Geese and oysters


No, this isn’t a cooking column. Although the combination of geese and oysters just might make one heckuv an omelet!

I’ll begin with geese and cover oysters further down.

In the late 1990s, we began hearing about overpopulation of light geese (snow and Ross’ geese) in the arctic breeding grounds. According to a U.S. Fish and Wildlife Service release dated Feb. 12, 1999, the population rose from 800,000 in the ’60s to 3-5 million in the ’90s. It was out of control. With overpopulation, habitat began to suffer. Biologists surveyed 1,200 acres and found 35% destroyed, 30% severely damaged and 35% overgrazed.

One picture I recall showed a large tract with a small enclosure fenced to protect it from geese. The fenced-in area was green and lush; everything outside it was barren ground. It was happening throughout the breeding grounds.

It got worse. In 1999, USFWS issued new goose hunting rules. Beginning right after the regular waterfowl seasons closed, a “conservation order” season was established with no bag limit for light geese, permitting use of electronic callers and allowing unplugged shotguns.

Goose hunting, already popular, became more so. It was exciting lying in the darkness and hearing multitudes of geese take flight from the roost. It happened all over the rice and soybean belt, wherever geese were found.

A few years ago, the flights to Texas began declining. Drought deprived rice farmers of water and some quit farming. Without rice, geese became rarer. This past fall, warm weather kept northern ponds ice-free later than usual. Geese stayed home longer, delaying migration. Some never arrived here.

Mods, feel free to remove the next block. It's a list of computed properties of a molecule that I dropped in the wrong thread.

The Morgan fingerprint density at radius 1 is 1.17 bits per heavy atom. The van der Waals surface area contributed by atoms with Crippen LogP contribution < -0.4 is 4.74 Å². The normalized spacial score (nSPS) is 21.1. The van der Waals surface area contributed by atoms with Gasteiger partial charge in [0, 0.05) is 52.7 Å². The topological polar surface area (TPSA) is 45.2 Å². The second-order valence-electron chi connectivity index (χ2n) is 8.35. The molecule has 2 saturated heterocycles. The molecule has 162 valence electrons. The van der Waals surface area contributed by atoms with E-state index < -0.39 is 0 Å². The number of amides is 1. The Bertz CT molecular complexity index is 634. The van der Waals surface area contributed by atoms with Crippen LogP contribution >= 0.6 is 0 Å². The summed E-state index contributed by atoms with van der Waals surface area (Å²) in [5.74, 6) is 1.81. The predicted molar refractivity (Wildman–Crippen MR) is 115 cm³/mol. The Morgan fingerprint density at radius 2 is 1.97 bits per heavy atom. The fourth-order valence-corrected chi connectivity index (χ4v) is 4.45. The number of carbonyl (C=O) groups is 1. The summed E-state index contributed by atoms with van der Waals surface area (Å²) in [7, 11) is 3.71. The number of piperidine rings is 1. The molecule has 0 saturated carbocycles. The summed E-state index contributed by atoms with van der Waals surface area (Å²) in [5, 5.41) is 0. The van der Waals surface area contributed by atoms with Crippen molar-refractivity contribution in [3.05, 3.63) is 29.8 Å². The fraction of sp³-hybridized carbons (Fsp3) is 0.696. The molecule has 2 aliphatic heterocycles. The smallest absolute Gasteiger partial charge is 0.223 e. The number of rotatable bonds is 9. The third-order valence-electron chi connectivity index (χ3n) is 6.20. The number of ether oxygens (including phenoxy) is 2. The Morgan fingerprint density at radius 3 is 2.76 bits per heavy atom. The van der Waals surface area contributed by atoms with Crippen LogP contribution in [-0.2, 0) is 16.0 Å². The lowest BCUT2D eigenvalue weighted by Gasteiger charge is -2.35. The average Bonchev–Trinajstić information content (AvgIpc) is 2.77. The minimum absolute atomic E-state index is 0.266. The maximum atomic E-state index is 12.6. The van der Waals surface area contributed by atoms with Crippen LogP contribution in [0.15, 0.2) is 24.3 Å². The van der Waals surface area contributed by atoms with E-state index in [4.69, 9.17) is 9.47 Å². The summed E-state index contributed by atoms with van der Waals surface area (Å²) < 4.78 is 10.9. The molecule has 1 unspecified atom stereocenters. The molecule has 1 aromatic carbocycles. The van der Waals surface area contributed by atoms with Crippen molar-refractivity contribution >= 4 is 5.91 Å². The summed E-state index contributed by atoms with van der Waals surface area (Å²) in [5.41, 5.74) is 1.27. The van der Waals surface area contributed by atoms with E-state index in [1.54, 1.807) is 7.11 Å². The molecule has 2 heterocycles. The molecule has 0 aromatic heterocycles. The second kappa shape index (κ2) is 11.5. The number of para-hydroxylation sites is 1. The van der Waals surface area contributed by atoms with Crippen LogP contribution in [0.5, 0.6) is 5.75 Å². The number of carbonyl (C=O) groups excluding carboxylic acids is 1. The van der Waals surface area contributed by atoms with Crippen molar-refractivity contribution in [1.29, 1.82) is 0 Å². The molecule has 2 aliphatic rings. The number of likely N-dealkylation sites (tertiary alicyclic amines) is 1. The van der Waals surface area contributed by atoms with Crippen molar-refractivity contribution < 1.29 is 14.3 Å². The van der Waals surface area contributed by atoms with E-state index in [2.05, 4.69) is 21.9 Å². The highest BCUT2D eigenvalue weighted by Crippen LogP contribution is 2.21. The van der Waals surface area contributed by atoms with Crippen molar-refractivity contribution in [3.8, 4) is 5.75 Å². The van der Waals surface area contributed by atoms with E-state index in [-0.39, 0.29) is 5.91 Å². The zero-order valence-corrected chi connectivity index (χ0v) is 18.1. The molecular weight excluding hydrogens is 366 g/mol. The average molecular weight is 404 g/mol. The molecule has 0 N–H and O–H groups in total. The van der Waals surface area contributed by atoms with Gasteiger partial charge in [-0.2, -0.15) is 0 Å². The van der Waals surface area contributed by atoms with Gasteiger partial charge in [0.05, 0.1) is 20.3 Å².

I talked to veteran waterfowl guide, Will Beaty, in Winnie. Beaty and I are sort of in-laws; his famous retriever, the late “Buck,” sired a litter with one of our Lab puppies, and we got a pup out of it. “Pilo” became my favorite hunting companion for 14 years. Buck lived to hunt for 18 years. Will and I both still grieve.

Will said few juvenile birds were in the flocks this year, and there were smaller concentrations. Older birds are harder to bring down. Maturity makes them warier. There was fair hunting in November, but overall it was spotty. Rice farming practices and weather have interfered. He said as the coastal country is already beginning to green up, the geese may have taken that as a sign to begin migrating back to the north.

Consequently, he isn’t booking “conservation hunts” unless geese move back in. The Conservation Order season is open in both zones until March 17 – if there are any snows.

This past January, the Texas Parks and Wildlife Commission heard a staff proposal to reduce the light geese regular season bag limit next season from 20 to 10/day in both goose zones and opening and closing their seasons a little later. Final vote will occur March 26.

Oysters: Overharvesting has caused concern. State Rep. John Cyrier will conduct a public hearing in Victoria at the Victoria College Emerging Technology Complex at 1 p.m. on Feb. 20.


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